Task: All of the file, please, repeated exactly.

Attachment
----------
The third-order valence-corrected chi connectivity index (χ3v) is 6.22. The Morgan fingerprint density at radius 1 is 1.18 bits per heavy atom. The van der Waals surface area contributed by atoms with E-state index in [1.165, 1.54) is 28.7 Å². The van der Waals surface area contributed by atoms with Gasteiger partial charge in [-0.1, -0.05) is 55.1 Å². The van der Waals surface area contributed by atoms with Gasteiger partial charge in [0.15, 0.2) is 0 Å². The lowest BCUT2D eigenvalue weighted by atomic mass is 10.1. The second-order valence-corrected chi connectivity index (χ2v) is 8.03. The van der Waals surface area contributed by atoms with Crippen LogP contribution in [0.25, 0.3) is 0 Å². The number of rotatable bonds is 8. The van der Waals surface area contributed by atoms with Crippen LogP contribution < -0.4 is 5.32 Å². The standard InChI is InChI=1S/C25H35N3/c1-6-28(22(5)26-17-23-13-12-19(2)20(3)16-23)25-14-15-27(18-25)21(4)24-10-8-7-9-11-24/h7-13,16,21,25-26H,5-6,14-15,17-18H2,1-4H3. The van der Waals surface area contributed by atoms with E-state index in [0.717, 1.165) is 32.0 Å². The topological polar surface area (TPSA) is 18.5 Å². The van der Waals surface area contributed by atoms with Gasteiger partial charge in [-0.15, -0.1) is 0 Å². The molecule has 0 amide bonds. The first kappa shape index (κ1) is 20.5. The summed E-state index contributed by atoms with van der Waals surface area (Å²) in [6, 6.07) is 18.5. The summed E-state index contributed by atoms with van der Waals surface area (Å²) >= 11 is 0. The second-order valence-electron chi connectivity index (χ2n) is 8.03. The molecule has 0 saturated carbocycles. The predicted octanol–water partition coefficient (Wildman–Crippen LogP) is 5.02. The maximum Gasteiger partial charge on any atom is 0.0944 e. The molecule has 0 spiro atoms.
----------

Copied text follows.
The third-order valence-corrected chi connectivity index (χ3v) is 6.22. The Morgan fingerprint density at radius 1 is 1.18 bits per heavy atom. The van der Waals surface area contributed by atoms with E-state index in [1.165, 1.54) is 28.7 Å². The van der Waals surface area contributed by atoms with Gasteiger partial charge in [-0.1, -0.05) is 55.1 Å². The van der Waals surface area contributed by atoms with Gasteiger partial charge in [0.15, 0.2) is 0 Å². The lowest BCUT2D eigenvalue weighted by atomic mass is 10.1. The second-order valence-corrected chi connectivity index (χ2v) is 8.03. The van der Waals surface area contributed by atoms with Crippen LogP contribution in [0.25, 0.3) is 0 Å². The number of rotatable bonds is 8. The van der Waals surface area contributed by atoms with Crippen LogP contribution < -0.4 is 5.32 Å². The standard InChI is InChI=1S/C25H35N3/c1-6-28(22(5)26-17-23-13-12-19(2)20(3)16-23)25-14-15-27(18-25)21(4)24-10-8-7-9-11-24/h7-13,16,21,25-26H,5-6,14-15,17-18H2,1-4H3. The van der Waals surface area contributed by atoms with E-state index in [0.717, 1.165) is 32.0 Å². The topological polar surface area (TPSA) is 18.5 Å². The van der Waals surface area contributed by atoms with Gasteiger partial charge in [-0.15, -0.1) is 0 Å². The molecule has 0 amide bonds. The first kappa shape index (κ1) is 20.5. The summed E-state index contributed by atoms with van der Waals surface area (Å²) in [6, 6.07) is 18.5. The summed E-state index contributed by atoms with van der Waals surface area (Å²) >= 11 is 0. The second-order valence-electron chi connectivity index (χ2n) is 8.03. The molecule has 0 saturated carbocycles. The predicted octanol–water partition coefficient (Wildman–Crippen LogP) is 5.02. The maximum Gasteiger partial charge on any atom is 0.0944 e. The molecule has 0 spiro atoms.